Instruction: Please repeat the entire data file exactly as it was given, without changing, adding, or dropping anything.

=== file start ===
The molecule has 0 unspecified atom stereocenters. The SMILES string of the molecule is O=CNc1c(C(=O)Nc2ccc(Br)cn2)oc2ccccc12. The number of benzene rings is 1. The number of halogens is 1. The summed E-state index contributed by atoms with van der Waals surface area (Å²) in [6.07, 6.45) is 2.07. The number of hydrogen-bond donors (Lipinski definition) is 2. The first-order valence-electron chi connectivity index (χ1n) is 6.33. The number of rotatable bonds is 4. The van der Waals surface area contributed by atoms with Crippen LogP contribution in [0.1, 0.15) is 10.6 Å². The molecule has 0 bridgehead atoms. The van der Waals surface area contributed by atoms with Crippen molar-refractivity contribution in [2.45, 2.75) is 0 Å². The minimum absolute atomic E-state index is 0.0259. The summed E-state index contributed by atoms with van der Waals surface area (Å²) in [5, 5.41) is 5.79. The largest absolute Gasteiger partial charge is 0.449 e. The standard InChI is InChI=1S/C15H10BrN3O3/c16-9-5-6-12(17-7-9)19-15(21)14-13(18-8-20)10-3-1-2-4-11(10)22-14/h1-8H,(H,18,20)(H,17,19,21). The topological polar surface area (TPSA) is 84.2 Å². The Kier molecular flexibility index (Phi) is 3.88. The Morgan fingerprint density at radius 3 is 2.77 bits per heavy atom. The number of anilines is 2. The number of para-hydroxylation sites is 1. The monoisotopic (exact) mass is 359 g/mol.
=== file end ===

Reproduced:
The molecule has 0 unspecified atom stereocenters. The SMILES string of the molecule is O=CNc1c(C(=O)Nc2ccc(Br)cn2)oc2ccccc12. The number of benzene rings is 1. The number of halogens is 1. The summed E-state index contributed by atoms with van der Waals surface area (Å²) in [6.07, 6.45) is 2.07. The number of hydrogen-bond donors (Lipinski definition) is 2. The first-order valence-electron chi connectivity index (χ1n) is 6.33. The number of rotatable bonds is 4. The van der Waals surface area contributed by atoms with Crippen LogP contribution in [0.1, 0.15) is 10.6 Å². The molecule has 0 bridgehead atoms. The van der Waals surface area contributed by atoms with Crippen molar-refractivity contribution in [2.45, 2.75) is 0 Å². The minimum absolute atomic E-state index is 0.0259. The summed E-state index contributed by atoms with van der Waals surface area (Å²) in [5, 5.41) is 5.79. The largest absolute Gasteiger partial charge is 0.449 e. The standard InChI is InChI=1S/C15H10BrN3O3/c16-9-5-6-12(17-7-9)19-15(21)14-13(18-8-20)10-3-1-2-4-11(10)22-14/h1-8H,(H,18,20)(H,17,19,21). The topological polar surface area (TPSA) is 84.2 Å². The Kier molecular flexibility index (Phi) is 3.88. The Morgan fingerprint density at radius 3 is 2.77 bits per heavy atom. The number of anilines is 2. The number of para-hydroxylation sites is 1. The monoisotopic (exact) mass is 359 g/mol.